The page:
5. Sometime later, an admin checks to see if there are any team logos that need approval. The admin backend makes a find query on the team collection with the filter logoState: 'pending'.
  6. The logo is loaded for the admin to view and the admin approves it. The admin backend sends an update to set logoState to approved.
  7. Viewers then load the page with all the teams for the event. This sends a request to the backend.
  8. The backend makes a find query on the team collection. It is critical that the backend logic deletes the logoUrl field if logoState is not equal to approved. Failure to implement this logic will result in logoUrl leaking.
  9. The frontend will receive all the teams, and for those teams with a logoUrl field, it loads the team logo. If the logoUrl field is missing the frontend displays a placeholder image.

Step 8 is the critical step that can lead to a data leak. Notice how easy it would be to forget to implement this logic and the team pages would still work. Also, notice how every single query in other parts of the system that load teams must never load all the fields or implement this critical piece of logic. This landmine waiting for a victim.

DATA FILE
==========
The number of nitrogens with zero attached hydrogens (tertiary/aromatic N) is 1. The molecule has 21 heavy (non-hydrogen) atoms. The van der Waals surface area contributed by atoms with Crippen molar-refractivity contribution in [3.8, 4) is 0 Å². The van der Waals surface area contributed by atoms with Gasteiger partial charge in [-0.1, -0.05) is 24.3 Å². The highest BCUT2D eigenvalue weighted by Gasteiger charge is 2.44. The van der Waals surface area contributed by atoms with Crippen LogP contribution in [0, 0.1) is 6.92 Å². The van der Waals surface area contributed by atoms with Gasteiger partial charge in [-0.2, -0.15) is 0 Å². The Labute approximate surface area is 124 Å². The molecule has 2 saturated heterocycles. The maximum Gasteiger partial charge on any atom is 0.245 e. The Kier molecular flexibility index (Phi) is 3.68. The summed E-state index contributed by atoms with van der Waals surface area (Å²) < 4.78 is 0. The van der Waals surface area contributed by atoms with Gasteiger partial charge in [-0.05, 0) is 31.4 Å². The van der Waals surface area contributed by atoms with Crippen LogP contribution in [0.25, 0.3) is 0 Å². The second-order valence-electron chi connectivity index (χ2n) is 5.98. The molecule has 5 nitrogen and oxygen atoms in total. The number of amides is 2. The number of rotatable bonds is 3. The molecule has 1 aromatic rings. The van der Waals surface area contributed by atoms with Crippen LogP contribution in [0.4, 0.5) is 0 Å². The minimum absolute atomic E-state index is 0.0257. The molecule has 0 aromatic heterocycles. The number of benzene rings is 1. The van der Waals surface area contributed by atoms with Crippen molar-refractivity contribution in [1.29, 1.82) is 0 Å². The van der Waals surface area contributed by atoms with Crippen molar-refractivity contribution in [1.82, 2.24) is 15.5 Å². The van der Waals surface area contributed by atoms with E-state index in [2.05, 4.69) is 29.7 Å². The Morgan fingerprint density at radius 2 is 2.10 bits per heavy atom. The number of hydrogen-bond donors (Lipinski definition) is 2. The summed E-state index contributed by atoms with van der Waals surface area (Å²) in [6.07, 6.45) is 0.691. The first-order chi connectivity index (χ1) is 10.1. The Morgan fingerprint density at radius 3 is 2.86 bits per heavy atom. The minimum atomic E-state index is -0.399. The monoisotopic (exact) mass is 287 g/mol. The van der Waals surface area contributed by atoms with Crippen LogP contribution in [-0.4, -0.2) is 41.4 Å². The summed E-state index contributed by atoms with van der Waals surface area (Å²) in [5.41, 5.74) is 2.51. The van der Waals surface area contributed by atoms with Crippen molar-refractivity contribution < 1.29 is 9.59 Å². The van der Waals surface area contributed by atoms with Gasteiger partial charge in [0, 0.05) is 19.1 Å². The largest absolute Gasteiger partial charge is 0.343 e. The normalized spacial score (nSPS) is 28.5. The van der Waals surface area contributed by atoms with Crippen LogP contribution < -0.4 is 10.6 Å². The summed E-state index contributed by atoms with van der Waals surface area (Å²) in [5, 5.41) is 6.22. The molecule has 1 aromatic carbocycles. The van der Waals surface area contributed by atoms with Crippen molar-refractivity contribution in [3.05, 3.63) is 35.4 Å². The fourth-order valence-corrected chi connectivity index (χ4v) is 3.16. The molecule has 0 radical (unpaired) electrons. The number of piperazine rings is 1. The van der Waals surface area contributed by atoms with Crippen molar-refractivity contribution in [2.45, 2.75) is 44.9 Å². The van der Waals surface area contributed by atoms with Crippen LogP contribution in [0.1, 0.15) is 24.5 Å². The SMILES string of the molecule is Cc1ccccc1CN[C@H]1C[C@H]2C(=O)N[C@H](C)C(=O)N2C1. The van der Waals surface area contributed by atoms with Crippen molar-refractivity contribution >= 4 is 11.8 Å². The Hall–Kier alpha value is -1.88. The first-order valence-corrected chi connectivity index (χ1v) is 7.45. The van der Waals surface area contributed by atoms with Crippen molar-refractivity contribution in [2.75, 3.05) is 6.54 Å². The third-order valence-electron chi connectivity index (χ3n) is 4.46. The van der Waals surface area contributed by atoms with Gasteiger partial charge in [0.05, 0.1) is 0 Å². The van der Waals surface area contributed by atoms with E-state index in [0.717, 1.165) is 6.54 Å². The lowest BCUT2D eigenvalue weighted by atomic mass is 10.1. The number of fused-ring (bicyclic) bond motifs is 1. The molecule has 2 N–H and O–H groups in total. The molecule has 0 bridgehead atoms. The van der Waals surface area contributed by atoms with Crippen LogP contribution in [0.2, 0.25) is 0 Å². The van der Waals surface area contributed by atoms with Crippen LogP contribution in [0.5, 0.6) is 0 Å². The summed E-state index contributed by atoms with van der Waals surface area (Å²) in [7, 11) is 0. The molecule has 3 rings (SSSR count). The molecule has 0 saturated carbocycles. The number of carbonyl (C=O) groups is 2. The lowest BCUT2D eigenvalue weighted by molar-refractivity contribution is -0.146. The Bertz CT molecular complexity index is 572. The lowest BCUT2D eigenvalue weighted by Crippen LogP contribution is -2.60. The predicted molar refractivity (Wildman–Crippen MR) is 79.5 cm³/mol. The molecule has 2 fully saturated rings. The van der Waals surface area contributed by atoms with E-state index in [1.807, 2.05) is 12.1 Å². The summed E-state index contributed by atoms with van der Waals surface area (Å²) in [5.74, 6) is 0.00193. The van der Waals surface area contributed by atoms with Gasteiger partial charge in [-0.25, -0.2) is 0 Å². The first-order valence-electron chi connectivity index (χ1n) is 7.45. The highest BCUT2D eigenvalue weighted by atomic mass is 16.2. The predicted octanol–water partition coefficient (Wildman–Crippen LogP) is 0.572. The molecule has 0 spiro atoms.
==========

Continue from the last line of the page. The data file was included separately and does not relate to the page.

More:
How do we fix this leak? One natural inclination would be to have all the images uploaded to the CDN be private and only upon approval make them public. But then this makes it awkward for teams to see their own team logo pending approval. Sure we could add roles to all teams and admins to be able to always read images, but this is getting complicated. There is a better way.

Fix the design to make the leak impossible

The root cause of the problem is the logoUrl and logoState don’t belong on the team document. logoUrl is serving two different purposes. It is simultaneously the pendingLogoUrl and approvedLogoUrl. pendingLogoUrl should never be returned to the frontend, whereas approvedLogoUrl should always be returned to the frontend.

We can fix this by moving logoUrl and logoState into their own collection. We could easily call this collection team logo review but considering this problem isn’t a one-off, we can easily generalize this into a feature with just a few additional fields.